ISO New England CEO: Wind farms need high-voltage transmission lines

Incorporating new natural gas plants and large wind farms will require more infrastructure, ISO New England President and CEO Gordon van Welie said on Jan. 26, noting that expanded natural gas infrastructure will be needed to provide fuel to the growing fleet of natural gas power plants, and new high-voltage transmission lines will be needed to move wind energy from remote mountainous areas in the north to markets in the south.

There are multiple proposals to build large, privately-owned transmission lines to bring additional hydro and wind power from Canada and northern New England to the region’s population centers, he said during ISO New England‘s “State of the Grid: 2016″ media briefing.

While those are elective projects proposed by private developers, and not reliability projects needed to address weaknesses on the existing power system, they could help facilitate the integration of renewable resources by improving portions of the grid, van Welie said.

As noted in his presentation, as of Jan. 1, 11 elective transmission projects had been proposed in the ISO interconnection queue, totaling more than 7,000 MW of potential transfer capability.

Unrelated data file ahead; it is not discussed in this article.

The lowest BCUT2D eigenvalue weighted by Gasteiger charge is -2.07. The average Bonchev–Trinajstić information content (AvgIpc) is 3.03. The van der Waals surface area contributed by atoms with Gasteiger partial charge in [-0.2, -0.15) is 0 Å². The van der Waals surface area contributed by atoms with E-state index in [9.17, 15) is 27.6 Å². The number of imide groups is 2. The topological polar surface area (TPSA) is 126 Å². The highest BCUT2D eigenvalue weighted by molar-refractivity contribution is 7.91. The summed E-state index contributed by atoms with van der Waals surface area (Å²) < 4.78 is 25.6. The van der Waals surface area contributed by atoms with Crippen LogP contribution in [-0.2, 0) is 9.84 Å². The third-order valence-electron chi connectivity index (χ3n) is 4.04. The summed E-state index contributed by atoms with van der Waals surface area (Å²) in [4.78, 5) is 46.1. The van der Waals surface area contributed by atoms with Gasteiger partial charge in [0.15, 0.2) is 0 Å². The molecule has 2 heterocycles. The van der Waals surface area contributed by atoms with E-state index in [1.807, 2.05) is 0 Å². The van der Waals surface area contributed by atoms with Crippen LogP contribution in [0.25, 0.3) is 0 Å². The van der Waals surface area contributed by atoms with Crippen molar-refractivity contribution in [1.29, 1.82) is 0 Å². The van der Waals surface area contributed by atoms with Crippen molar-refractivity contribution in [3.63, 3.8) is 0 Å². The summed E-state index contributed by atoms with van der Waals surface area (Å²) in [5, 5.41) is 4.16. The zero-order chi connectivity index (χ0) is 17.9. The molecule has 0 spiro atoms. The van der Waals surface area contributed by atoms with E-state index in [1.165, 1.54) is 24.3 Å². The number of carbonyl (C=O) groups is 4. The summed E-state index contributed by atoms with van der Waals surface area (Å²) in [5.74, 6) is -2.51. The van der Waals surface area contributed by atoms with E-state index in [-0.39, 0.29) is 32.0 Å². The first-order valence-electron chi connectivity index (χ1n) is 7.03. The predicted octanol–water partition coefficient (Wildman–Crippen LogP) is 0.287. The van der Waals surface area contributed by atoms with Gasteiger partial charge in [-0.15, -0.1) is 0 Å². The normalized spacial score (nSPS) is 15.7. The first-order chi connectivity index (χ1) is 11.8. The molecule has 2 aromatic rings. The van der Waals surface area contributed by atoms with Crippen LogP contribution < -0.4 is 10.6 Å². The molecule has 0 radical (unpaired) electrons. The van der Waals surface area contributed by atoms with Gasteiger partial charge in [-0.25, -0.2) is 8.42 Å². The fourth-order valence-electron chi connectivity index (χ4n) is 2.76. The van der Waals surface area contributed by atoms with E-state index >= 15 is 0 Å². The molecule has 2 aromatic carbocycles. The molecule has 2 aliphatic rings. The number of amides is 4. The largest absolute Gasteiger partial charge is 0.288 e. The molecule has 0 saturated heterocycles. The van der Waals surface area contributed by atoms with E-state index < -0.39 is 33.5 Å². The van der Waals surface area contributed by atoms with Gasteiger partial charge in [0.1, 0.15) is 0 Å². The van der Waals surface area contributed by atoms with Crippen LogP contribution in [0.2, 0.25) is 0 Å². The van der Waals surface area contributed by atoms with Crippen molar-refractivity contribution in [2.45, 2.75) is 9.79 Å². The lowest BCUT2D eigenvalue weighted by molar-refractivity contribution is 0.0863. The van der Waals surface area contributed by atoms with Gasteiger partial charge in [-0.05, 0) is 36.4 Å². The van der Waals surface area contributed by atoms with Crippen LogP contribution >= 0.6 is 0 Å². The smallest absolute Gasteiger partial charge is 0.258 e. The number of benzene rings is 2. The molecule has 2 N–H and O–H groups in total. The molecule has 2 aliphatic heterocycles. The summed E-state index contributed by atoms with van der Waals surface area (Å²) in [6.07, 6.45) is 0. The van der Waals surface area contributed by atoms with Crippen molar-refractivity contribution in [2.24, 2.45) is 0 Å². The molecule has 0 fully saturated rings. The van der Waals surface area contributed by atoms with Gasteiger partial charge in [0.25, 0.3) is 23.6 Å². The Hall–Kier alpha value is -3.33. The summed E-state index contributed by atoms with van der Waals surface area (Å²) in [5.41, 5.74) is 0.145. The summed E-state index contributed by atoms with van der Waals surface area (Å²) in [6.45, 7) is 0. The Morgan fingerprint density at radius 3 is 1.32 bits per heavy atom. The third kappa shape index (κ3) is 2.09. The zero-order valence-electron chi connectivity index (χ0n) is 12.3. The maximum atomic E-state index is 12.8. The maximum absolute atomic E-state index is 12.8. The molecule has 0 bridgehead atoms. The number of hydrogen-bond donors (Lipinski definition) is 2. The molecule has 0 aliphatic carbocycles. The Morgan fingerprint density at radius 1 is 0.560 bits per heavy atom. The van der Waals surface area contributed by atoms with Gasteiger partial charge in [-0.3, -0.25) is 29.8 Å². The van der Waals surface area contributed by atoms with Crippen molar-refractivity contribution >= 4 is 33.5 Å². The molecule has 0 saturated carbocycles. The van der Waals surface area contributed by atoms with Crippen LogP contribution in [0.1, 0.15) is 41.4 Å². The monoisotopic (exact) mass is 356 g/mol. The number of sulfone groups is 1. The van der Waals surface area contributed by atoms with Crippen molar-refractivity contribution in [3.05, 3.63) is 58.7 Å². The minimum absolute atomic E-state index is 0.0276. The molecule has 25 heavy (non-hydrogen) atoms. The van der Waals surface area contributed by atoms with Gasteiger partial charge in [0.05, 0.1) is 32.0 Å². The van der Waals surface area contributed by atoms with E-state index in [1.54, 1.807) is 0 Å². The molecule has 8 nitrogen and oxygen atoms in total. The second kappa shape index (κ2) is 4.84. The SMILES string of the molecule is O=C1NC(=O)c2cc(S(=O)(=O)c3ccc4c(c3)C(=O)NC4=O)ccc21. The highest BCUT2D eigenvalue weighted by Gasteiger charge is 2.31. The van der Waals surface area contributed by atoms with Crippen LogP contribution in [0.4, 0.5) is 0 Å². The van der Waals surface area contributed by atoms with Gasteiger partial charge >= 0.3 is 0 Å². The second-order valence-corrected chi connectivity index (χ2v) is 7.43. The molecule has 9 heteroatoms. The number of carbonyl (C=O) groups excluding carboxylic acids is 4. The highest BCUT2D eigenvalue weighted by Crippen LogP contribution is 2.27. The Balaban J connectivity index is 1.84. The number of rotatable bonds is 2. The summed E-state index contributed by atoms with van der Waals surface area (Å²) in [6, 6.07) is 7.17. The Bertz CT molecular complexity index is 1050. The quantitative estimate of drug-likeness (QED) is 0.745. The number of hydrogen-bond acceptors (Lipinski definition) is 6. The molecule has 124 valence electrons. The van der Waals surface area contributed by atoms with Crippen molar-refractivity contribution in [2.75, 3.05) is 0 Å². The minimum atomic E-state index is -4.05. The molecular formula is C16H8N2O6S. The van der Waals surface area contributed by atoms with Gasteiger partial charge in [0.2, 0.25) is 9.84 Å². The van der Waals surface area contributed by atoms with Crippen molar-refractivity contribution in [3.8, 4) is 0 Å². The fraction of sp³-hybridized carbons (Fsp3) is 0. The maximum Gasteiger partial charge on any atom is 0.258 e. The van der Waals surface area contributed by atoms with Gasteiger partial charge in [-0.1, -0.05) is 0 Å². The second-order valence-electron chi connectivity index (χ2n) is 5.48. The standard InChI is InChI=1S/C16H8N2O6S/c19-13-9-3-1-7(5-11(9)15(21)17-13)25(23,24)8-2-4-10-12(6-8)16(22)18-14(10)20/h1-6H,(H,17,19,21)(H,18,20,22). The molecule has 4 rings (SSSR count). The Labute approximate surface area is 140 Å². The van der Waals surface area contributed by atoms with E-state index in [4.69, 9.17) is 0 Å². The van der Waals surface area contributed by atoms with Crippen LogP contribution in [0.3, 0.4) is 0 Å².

According to his presentation, developers are proposing to build 13,000 MW of generation, including nearly 8,200 MW of gas-fired generation and more than 4,200 MW of wind. There are 3,641 MW of wind projects proposed in Maine; 464 MW proposed in Massachusetts; 91 MW proposed in New Hampshire; and 47 MW proposed in Vermont, according to his presentation.

“State policies have had a significant impact on the development of solar resources, which have been coming online rapidly in recent years,” van Welie said. “We expect the current level of nameplate capacity of 1,200 MW to double to more than 2,400 MW by 2024.”

Most of the solar being added in New England is at customer sites, on the distribution system, and van Welie added that ISO New England is not connected to those resources and cannot “see” or control their output, so improving daily operational forecasts to understand when they will produce energy, or not, is crucial to reliable power system operations.

The New England states are leading the nation in development of energy efficiency measures and support of clean energy resources, he said, adding that those have primarily been large-scale wind in remote areas of the region, as well as behind-the-meter solar.

“Some state clean energy goals also seek more large-scale hydro from Canada,” he said. “Whether it’s wind in northern New England or hydro from Canada, more high-voltage transmission lines will be needed to bring that energy down to New England’s population centers.”

The transition to greater levels of renewables will require fast and flexible resources that can ramp their output up and down on command to balance the variable output of those weather-dependent resources, he said.

Paradoxically, the current technology that can do that best is in natural gas generators, van Welie said, adding that New England has conventional grid-scale energy storage in the form of two large pumped hydro storage facilities, and the states are launching initiatives in support of emerging storage technologies.